“The ADA calls on state and territory governments to ensure dentists are treated no less favourably than GPs when it comes to Payroll Tax. It’s clearly a state-based cash grab that hasn’t been properly thought through in terms of the devastation it will cause for patients, dentists and doctors.”

Newcastle dentist Dr Mark Morrin said: “If this comes to pass and I have to pay the $200,000 my accountant has worked out I would owe if this isn’t resolved, it becomes a consumer tax because dentists like me will be forced to pass on these taxes by raising dental fees.

“How else do they think we can afford a huge, unscheduled tax bill? So when consumers are hurting already, this is one more squeeze on household budgets and cash-strapped consumers.”

While the Australian Senate is currently examining access to dental services in Australia, it is unfortunate that state and territory governments are adding to cost-of-living pressures by loading extra taxes onto the cost of health care.

Dentists haven’t passed on inflationary increases in a long time. The last ADA Fee Survey found dental fees went up by just 3.7% from 2020 to 2022 while over a longer period between 2017 and 2022 when inflation increased by 14.5%, fees increased by just 2.14%. These proposals could see dental fees skyrocket.

Background for Editors

  • Several state and territory governments (NSW, Vic, Qld, SA) have recently released quite complicated guidance on Payroll Tax with respect to medical centre businesses, including dental practices. It follows a recent court ruling by NSW and Victorian State Revenue Offices. Bulk-billing may die following NSW, Victoria payroll tax ruling, GPs warn (theage.com.au)
  • Dental practices pay Payroll Tax for reception staff, Dental Assistants, Dental Hygienists and Employee Dentists. But a widely practised trend is that independent dentists and doctors are not subject to Payroll Tax because of the practitioner centric nature of healthcare. Doctors and dentists have hung out a shingle as independent practitioners for hundreds of years.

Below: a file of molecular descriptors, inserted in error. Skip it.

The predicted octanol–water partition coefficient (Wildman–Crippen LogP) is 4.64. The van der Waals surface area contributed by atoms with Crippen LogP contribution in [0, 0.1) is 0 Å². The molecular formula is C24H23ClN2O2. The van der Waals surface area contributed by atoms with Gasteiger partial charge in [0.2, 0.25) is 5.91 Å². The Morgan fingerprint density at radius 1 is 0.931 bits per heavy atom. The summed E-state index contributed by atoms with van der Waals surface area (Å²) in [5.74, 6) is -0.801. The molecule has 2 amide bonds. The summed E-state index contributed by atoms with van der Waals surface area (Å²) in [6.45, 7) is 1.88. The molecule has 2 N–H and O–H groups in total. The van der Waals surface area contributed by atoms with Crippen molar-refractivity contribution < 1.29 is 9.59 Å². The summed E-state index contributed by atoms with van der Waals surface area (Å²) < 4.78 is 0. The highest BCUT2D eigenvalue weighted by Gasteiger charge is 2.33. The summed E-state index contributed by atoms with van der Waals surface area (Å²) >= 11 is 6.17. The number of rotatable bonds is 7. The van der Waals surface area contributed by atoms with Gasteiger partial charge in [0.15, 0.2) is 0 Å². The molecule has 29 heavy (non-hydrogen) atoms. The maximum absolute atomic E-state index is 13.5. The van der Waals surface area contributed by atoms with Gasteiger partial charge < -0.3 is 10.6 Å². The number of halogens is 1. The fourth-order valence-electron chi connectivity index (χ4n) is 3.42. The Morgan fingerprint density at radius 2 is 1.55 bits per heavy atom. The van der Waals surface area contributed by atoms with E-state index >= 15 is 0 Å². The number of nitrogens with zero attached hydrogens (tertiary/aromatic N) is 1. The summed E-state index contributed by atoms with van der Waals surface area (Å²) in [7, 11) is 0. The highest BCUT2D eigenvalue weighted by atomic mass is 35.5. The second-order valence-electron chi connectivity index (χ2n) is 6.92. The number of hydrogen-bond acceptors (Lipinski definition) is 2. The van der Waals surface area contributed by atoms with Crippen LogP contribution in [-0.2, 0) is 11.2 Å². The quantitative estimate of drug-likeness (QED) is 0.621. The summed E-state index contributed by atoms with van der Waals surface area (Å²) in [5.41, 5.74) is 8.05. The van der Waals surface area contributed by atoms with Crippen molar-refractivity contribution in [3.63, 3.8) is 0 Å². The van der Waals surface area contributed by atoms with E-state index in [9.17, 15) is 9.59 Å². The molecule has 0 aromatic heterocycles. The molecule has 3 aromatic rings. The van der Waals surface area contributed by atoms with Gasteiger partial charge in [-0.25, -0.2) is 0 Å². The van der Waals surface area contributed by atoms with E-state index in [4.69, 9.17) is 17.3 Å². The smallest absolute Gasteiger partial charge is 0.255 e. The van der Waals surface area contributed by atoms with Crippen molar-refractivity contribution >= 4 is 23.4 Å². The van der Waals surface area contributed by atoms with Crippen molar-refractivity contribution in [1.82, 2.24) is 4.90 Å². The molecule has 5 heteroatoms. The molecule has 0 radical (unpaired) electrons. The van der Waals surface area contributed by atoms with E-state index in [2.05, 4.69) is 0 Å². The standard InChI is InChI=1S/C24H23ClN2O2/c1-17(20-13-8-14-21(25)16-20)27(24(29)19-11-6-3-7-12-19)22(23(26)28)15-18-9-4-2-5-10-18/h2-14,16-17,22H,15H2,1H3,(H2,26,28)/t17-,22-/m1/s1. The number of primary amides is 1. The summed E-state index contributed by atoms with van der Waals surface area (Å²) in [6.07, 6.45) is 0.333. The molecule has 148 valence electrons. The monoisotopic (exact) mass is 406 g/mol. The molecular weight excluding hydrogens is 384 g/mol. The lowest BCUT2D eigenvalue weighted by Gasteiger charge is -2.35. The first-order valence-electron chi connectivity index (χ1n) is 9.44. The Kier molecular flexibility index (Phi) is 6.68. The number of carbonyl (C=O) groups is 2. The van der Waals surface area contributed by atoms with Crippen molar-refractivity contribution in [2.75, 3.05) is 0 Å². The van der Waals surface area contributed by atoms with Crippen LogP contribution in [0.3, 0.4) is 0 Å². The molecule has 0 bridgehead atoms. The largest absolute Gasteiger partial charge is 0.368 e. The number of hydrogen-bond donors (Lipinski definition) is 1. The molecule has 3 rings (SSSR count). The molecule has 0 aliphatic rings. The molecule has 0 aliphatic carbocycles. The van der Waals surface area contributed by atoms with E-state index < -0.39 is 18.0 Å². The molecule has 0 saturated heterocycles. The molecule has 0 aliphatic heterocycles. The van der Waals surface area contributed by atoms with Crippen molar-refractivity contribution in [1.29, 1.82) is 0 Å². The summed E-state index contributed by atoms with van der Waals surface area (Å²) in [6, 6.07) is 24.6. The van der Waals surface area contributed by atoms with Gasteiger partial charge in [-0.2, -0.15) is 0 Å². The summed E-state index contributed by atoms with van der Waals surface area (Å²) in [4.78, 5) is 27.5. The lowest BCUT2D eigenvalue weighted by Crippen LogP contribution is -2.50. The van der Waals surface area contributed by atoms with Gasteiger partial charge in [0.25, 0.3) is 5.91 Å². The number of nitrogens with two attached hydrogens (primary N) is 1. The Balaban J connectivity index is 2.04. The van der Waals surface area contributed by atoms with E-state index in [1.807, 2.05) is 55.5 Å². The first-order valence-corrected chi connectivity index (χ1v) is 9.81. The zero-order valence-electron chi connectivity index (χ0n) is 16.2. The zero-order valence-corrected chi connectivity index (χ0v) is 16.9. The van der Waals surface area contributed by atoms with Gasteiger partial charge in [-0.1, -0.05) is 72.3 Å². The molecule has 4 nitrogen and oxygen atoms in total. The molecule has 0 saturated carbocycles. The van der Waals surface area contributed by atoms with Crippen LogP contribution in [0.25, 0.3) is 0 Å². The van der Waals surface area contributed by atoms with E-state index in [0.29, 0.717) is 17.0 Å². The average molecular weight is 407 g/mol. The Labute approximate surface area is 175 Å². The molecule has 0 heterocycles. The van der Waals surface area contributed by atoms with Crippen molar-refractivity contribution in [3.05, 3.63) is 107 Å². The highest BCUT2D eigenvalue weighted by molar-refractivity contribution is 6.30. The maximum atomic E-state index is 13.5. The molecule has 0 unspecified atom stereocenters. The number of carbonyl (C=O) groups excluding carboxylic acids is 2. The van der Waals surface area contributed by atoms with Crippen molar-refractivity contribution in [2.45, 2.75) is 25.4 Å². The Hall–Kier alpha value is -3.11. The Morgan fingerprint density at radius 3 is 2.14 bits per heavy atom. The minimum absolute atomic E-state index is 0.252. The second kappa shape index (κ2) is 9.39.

• Some dentists who supply services as a contractor using their ABN may be deemed an employee for the purposes of assessing Payroll Tax, according to a complicated range of tests newly set out, and their application backdated five years.
  • The newly applied tests relate to healthcare business with a $1m revenue threshold and in dental practices this typically means those with three or more dentists working there.
  • One reason this is complicated is that a dentist that works more than 90 days a year in another place is considered to be independent. It’s almost impossible to work that out going back five years.
  • While the Queensland, SA, and NSW Governments now seem to realise that changes in this area could have effects on healthcare providers and patients, these governments are so far only looking at the effect on GPs and ignoring the effects on dentists and other practices.
  • The only response so far is the Northern Territory Minister’s office saying there has been no ruling on PT in that jurisdiction, while the SA Premier has extended an invitation to the ADA SA branch to discuss the issue.

To interview Damian Mitsch call ADA Deputy CEO Eithne Irving 0419 550 186

Note: Radio Grabs attached to release


Contact details:

For interviews call ADA Deputy CEO Eithne Irving 0419 550 186